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March 3, 2011

Right to water, what water?

Reuel S. Amdur

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Maude Barlow is a woman of many causes, but water is the one that is perhaps closest to her heart.

She, and the Council of Canadians which she heads, have advocated for the principle of water as a human right.  She has fought the water battle in Canada and abroad, and it was therefore no surprise when she showed up on February 20 to speak in the small community of Wakefield, Quebec. She was there to support the efforts of Peter Andrée’s SOS Wakefield to defend the local spring against inadequate plans for a road extension that might pose a threat to the water supply.

While Barlow spoke in support of the cause of protecting Wakefield’s water, her remarks were more far-reaching.  She connected the local efforts to the issue of water security and access to water across Canada and around the world.  “We are a planet running out of water,” she declared.

In the past, we thought of water as inexhaustible.  It was said that it was cyclical.  What was used would simply find its way back into a water source ready for use again. Unfortunately, she told the audience, it just is not the case.  We pollute the water, on a retail level in the countryside but wholesale in cities, and when cities discharge their waste water, it pollutes the oceans. 

Well, say some, the oceans have an immense supply of water.  All we need is to remove the salt.  However, Barlow pointed out that the process of desalinization is expensive and leaves us with the problem of the left-over brine to get rid of.  Where?  Back in the ocean?

With the added problem of global warming, she is concerned that Alberta will turn into a dust bowl, the first province to suffer from the water crisis.  It has “only two per cent of the country’s fresh water and 65 per cent of its food production is dependent on irrigation.”  Then there is the problem of the massive use and pollution of the water used in the tar sands.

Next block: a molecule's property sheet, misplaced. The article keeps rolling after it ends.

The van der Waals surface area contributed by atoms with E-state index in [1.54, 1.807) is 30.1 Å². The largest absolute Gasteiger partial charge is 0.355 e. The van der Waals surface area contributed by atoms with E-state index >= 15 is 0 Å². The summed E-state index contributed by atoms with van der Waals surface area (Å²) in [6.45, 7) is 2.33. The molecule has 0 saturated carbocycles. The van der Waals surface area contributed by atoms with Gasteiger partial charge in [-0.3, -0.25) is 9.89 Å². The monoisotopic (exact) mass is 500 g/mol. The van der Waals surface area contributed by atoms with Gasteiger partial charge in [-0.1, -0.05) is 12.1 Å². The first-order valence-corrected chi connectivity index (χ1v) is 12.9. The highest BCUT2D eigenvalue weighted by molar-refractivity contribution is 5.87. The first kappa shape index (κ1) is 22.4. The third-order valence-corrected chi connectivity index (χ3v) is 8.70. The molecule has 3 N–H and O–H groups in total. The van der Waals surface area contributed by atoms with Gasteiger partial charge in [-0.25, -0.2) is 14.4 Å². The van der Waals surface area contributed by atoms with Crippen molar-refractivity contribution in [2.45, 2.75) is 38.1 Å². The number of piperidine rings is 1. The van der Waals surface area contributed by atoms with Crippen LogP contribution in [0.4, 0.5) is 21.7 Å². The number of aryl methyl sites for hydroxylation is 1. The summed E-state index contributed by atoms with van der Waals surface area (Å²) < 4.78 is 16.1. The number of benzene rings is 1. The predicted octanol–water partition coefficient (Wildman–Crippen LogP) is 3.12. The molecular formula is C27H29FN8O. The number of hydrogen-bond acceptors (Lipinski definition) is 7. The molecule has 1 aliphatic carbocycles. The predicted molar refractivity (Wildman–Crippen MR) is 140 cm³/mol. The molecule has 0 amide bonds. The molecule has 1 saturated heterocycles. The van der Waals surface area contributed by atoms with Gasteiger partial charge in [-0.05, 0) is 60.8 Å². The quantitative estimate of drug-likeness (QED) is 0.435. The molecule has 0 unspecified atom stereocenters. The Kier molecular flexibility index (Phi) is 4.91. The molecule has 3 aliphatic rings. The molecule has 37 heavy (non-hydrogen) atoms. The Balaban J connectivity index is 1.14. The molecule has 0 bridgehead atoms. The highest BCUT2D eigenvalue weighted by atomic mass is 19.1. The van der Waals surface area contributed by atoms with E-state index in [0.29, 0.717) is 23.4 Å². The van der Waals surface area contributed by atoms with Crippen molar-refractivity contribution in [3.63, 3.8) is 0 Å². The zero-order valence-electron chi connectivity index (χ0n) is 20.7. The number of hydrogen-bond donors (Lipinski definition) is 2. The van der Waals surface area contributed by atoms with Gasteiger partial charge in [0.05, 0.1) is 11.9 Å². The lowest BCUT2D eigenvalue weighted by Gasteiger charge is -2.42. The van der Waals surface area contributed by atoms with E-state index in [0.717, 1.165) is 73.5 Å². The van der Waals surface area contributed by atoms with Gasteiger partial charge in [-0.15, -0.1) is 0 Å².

And it is not just Alberta that is in trouble. 

According to Barlow, at the current rate of pumping water, the Great Lakes will go dry by 2080, and even by 2030 the demand for water is expected to outpace supply by 40 per cent. 

Internationally, she has battled to make water a public heritage and a public trust, never a commodity to be privately owned.  The lack of adequate clean water is “the biggest killer of children,” worse than malaria, AIDS, malnutrition, and any of the other causes in the world today.

Because of her expertise and her activism in the field of water accessibility and sustainability, Father Miguel d’Escoto, the then-president of the UN General Assembly, recruited her to be his Senior Water Advisor.  After his term ended, she worked with Pablo Solón, UN representative from Bolivia, on a UN resolution proclaiming water to be a human right.  Last year, it passed by a vote of 122 in favor and 41 abstentions, with no negative votes. 

However, Canada was, according to Barlow, actively lobbying against the resolution. 

Following the General Assembly’s declaration of the right to water, last year on September 30 the UN Human Rights Council affirmed this right.  This action had an immediate impact on the conditions for the Kalahari Bushmen. 

In 2002, Botswana evicted the Bushmen from their homes in the Central Kalahari Game Reserve.  It also capped their well.  Survival International aided the Bushmen in contesting the eviction, and in 2006 they won in the courts, which found the eviction to be illegal.  However, the government continued to refuse their access to the well water. 

When they took the refusal of water to court, the judge ruled that the government had the right to refuse access.  Survival International to the rescue once again.  The issue was appealed to a higher court, which ruled unanimously that the Bushmen had a right to water.  The action of the Human Rights Council played a role in that decision.

While the water rights for the Botswana Aboriginals have been successfully affirmed, Barlow sadly noted that access to safe drinking water is lacking for many of Canada’s Aboriginal reserves.

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